You may owe the IRS money on Monday — skipping payment could cost you hundreds of dollars


Yellen says increased IRS audits to focus on the very wealthy


Yellen says increased IRS audits to focus on the very wealthy

02:39

Some taxpayers may not be aware that they owe the IRS a check on Monday, which could lead to their owing the agency a chunk of change come next April. 

More Americans are getting caught up by the issue, which involves quarterly estimated taxes, or payments made to the IRS throughout the year on income that isn’t subject to withholding. People who are paid by an employer typically have their federal, state and payroll taxes withheld directly from their paychecks. But millions of Americans today earn extra money as self-employed workers or through their own businesses, where taxes aren’t deducted.

In those cases, taxpayers are required to send the IRS their estimated tax payments on a quarterly basis, with the next due date falling on June 17. The IRS says that taxpayers who are employed can also sidestep the issue by asking their employer to withhold more money from their paychecks, but of course that depends on workers first being aware that they might owe additional taxes. 

“Taxes are pay-as-you-go, to be paid as income is earned, during the year,” the IRS said in a notice earlier this month about the June 17 payment deadline. 

In other words, regardless of whether you earn money through a paycheck or a side gig, you’re required to settle up with the IRS on a regular basis throughout the year, either via paycheck withholding or quarterly estimated taxes. And here’s the thing: Skipping that step can lead to fines and penalties if you wait to until April 15 of the following year to pay up.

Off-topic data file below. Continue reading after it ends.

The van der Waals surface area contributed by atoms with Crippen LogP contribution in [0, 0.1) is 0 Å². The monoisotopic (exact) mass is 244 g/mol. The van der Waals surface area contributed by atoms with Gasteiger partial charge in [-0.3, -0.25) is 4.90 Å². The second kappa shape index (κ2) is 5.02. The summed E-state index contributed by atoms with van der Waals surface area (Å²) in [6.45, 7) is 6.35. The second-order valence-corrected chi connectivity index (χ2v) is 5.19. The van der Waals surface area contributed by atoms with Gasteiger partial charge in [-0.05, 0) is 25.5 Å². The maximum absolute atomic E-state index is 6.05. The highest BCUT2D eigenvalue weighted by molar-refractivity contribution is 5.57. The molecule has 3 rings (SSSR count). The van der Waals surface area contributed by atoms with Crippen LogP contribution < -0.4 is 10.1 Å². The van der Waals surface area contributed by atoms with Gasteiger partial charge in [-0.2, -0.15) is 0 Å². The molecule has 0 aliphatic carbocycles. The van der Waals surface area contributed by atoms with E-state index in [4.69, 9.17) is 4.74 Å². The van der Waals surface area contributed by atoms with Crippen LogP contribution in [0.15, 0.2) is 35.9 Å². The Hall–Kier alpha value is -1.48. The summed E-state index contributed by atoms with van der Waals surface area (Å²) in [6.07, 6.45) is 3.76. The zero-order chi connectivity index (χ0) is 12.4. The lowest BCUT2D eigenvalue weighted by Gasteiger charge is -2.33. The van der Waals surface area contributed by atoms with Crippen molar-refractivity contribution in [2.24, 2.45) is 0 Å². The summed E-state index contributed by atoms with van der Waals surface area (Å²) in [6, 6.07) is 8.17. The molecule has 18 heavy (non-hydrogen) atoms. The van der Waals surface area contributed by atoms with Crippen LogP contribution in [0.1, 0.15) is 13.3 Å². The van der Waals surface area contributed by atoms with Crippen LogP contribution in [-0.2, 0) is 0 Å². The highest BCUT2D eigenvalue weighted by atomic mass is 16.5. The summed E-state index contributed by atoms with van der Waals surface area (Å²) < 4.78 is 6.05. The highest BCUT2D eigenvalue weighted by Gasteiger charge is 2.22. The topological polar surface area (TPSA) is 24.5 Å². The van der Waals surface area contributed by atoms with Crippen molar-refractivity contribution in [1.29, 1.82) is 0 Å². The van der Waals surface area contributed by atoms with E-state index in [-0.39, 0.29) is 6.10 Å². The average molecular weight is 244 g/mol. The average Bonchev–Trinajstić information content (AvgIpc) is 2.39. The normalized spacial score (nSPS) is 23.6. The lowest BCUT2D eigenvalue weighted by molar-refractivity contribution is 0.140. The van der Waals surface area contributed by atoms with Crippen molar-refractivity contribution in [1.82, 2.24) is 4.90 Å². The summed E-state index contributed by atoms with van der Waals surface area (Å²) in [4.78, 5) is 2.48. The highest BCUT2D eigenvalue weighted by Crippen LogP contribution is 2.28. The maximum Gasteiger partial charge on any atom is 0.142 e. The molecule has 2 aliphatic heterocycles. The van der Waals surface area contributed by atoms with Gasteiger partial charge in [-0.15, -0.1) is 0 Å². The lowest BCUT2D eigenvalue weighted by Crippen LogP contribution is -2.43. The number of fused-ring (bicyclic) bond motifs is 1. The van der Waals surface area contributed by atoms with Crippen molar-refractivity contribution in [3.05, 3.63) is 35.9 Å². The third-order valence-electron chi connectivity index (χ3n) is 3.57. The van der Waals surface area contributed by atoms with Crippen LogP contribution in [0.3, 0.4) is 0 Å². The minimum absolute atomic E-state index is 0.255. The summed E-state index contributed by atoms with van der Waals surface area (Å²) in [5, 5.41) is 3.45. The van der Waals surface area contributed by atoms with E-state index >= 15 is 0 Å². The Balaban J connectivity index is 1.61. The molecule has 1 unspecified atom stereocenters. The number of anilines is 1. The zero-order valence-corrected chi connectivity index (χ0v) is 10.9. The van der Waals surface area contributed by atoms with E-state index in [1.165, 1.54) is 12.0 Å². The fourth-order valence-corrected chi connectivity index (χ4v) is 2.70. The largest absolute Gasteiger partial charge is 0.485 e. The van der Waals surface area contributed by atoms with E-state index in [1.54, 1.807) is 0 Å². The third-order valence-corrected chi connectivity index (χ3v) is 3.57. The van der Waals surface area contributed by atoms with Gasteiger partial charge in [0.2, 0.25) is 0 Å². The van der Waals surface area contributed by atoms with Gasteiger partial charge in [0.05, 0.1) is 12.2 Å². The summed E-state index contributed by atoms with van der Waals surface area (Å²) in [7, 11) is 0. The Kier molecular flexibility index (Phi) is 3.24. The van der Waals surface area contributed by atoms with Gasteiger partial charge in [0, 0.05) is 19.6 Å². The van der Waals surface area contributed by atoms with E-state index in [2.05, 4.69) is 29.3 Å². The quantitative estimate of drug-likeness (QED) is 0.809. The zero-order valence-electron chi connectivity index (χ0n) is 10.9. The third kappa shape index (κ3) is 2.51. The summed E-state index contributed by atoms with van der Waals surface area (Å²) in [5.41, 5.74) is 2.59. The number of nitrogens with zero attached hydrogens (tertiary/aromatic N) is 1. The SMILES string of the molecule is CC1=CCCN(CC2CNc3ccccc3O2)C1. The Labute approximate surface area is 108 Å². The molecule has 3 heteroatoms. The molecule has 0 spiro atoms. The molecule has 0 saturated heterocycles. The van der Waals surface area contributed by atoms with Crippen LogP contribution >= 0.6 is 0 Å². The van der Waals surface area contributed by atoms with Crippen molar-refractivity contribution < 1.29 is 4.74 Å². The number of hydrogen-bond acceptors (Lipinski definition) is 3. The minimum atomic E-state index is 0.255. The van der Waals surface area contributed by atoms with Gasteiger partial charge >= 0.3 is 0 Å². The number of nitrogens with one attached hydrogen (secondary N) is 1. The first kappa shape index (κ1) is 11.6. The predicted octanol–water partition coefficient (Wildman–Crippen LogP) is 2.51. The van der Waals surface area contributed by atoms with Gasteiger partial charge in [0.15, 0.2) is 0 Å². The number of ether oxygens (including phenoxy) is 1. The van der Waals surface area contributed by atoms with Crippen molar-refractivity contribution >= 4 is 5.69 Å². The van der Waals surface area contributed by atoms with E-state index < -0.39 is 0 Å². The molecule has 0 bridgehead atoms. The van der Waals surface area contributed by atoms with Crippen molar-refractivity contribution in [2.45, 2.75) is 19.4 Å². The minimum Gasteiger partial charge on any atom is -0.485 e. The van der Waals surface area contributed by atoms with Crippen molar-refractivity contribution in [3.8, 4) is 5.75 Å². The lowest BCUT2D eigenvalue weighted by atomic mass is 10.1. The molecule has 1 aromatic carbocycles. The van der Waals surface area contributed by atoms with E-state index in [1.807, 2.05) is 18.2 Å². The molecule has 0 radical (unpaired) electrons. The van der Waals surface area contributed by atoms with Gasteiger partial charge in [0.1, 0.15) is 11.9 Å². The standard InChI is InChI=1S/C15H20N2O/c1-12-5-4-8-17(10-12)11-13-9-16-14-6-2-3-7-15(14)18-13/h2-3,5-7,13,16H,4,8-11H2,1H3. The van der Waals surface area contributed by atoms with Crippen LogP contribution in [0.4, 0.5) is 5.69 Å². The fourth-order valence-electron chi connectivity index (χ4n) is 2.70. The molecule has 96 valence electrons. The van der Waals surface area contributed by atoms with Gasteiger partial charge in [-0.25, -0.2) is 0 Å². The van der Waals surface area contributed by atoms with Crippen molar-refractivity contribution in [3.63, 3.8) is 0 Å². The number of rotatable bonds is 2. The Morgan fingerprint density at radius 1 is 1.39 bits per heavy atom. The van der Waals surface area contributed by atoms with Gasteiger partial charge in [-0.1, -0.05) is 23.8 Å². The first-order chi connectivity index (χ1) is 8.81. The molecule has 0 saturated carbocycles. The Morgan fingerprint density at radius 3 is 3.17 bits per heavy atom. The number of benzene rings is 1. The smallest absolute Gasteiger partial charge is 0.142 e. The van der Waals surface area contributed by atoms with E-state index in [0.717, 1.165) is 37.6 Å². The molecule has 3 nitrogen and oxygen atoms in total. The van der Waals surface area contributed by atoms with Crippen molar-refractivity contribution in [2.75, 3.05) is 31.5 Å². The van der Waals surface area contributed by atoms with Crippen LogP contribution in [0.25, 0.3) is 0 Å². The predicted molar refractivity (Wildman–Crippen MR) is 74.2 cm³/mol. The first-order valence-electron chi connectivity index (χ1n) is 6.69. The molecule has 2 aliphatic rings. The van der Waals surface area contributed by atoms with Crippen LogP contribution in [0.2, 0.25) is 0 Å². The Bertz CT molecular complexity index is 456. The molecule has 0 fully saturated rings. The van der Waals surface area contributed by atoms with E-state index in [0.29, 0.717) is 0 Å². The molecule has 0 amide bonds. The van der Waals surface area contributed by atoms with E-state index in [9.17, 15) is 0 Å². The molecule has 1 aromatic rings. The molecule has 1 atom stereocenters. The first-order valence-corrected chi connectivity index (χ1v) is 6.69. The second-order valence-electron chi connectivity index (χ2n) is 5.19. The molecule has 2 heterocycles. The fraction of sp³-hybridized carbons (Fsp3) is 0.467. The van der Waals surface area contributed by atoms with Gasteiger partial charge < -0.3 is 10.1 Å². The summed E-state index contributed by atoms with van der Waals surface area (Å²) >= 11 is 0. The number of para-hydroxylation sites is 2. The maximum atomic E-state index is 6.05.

The number of Americans who are subject to estimated taxes is rising, with IRS data showing that 14 million individuals sent quarterly payments to the tax agency in 2023. That’s up 16% from 2022, when about 12.1 million people paid the quarterly tax. Driving that increase is the growing number of people who do gig work or who. have started their own businesses. A record 64 million Americans earned money through freelance work in 2023, a jump of 4 million from the prior year, according to an analysis from Upwork.

Higher penalties

Failing to pay estimated taxes can result in underpayment penalties, which have grown stiffer in recent years. That’s because the IRS charges interest, based on the federal short-term rate, on the amount that people underpaid — and that finance charge has spiked due to the Federal Reserve’s rate hikes since 2022.

The IRS’ current penalty assesses an 8% interest charge for underpayments, compared with 3% in 2021, when the Fed’s benchmark rate was close to zero. In 2023, the average penalty for underpayment jumped to $500 per person, up from about $150 in 2022, IRS data shows. 

Who owes quarterly payments?

Generally, freelancers, gig workers and people who own small businesses via sole proprietorships, partnerships and S corporations must make quarterly estimated tax payments if they believe they’ll have a tax liability of at least $1,000 when they file. 

Others may also be on the hook, though, including investors who sell assets like stocks or bonds throughout the year, according to Fidelity (Taxpayers can use this IRS online tool to determine whether they might owe quarterly taxes.)


What the IRS is actually looking for that could trigger a tax audit

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Aside from June 17, the additional two payment dates for the current tax year fall on September 16 and Jan. 15, 2025. (The first quarterly estimated tax deadline for 2024 was on April 15.) Taxpayers can make payments online from their checking or savings account via an online account for individuals or IRS Direct Pay, or can use IRS.gov/payments or the IRS2Go app for credit or debit card payments.



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